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(Pallas, 1774)

— Larval body elongated, flattened laterally. Gill region swollen, in an otherwise slender body. Transparent (when living), however not completely. Gill slits 6 to 19, depending on developmental stage. Maximum number of myotomes in the larval stage is 61, being attained early in larval life.
The larvae stay in the pelagic for 75-200 days. The larvae alternate periods of active upward swimming with passive sinking in horizontal position with the mouth on the left side directed downwards. During the descend, food is collected, consisting of copepods, phytoplankton, suspended material and detritus (see Webb, 1974 and references therein). This alternating up- and downward movement enables the larvae to stay in the surface layers, and hence being subject to horizontal transport by sea surface currents.
Adult body elongated and laterally compressed, pointed at both ends; colour iridescent whitish, opaque and transparent, leaving the internal anatomy visible. No skin or scale. Mouth inferior, surrounded with 20-30 cirri. A persistent notochord is present from front to caudal end.
B. lanceolatum is living in sand, gravels, or shell deposits, and displays a distinct preference for specific grain size; the distribution of suitable substrate thus influences the distribution of the species.

Length of larvae 1.5-5 mm; length of adult up to 60 mm.

Gonads are formed in the second or third year. Prior to spawning, adults form dense congregations of lancelets in bottom deposits of specific permeability. The eggs are externally fertilised. The larvae develop in the sediment to the 1-6 pouch stage, before they ascend into the pelagic. Spawning in the North Sea takes place in June to July. The maximum age of adults is 5 to 6 years.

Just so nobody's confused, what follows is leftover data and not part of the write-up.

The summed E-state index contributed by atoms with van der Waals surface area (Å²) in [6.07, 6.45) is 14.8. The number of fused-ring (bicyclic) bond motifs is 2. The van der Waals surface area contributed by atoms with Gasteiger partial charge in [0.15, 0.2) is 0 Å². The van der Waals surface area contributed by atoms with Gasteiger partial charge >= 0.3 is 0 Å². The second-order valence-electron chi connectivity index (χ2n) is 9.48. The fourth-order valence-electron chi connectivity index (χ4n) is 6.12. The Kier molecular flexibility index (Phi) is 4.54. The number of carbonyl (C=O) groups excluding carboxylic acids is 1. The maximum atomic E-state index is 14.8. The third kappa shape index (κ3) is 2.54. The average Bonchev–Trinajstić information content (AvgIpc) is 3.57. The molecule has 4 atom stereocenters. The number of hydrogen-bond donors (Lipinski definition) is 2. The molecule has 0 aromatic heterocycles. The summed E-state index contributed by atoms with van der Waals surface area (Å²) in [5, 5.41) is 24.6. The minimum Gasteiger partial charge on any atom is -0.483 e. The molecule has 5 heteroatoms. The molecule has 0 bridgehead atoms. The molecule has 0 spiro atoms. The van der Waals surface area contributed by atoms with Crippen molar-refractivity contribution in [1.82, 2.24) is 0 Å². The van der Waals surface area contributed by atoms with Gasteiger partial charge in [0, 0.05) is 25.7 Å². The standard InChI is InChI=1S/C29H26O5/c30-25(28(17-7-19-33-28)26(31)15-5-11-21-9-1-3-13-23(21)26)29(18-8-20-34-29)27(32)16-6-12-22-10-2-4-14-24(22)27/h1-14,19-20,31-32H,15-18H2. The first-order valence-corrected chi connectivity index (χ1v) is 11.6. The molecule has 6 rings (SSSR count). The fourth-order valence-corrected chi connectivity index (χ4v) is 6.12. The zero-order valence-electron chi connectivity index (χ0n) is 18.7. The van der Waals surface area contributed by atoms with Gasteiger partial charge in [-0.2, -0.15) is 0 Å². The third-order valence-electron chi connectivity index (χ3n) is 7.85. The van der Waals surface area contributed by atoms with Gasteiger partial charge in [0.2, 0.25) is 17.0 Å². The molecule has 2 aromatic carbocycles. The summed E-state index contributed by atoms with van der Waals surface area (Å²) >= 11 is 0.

Depth range
The larvae live in the plankton for at least a part of this developmental stage; they occur from surface to bottom depth. The larvae perform diurnal vertical migration, migrating to the surface at sunset. However, diurnal vertical migration was not found in B. lanceolatum from the North Sea, probably due to turbulence (see Webb, 1975).
Adult B. lanceolatum are normally living in bottom deposits of neritic waters, from sublittoral to generally 30-40 m deep.

Distribution in the North Sea
Entire North Sea, including Skagerrak and Kattegat. However, due to the restricted reproduction period and the restricted spatial distribution of the adults, the larval B. lanceolatum is rare in the plankton.
There exist, for instance, different populations in the Kattegat and the German Bight. The species seems to be rare along the British east coast and is abundant in the Central and eastern North Sea (cf. Franz, 1927).

World distribution
Widely distributed along Northeast Atlantic coasts, from northern Norway (67°N) to the Mediterranean Sea and Black Sea (may be absent from the Atlantic Spanish coasts). Entered in the Indian Ocean after passage through the Suez Canal; widely distributed in the northern Indian Ocean and tropical Southwestern Indian Ocean along the East African coast (see Poss and Boschung, 1996). The Norwegian populations at 67°N (see Franz, 1927) and 60°N (Courtney, 1975) are the northernmost known for the species, as well as the genus.

Branchiostoma lanceolatum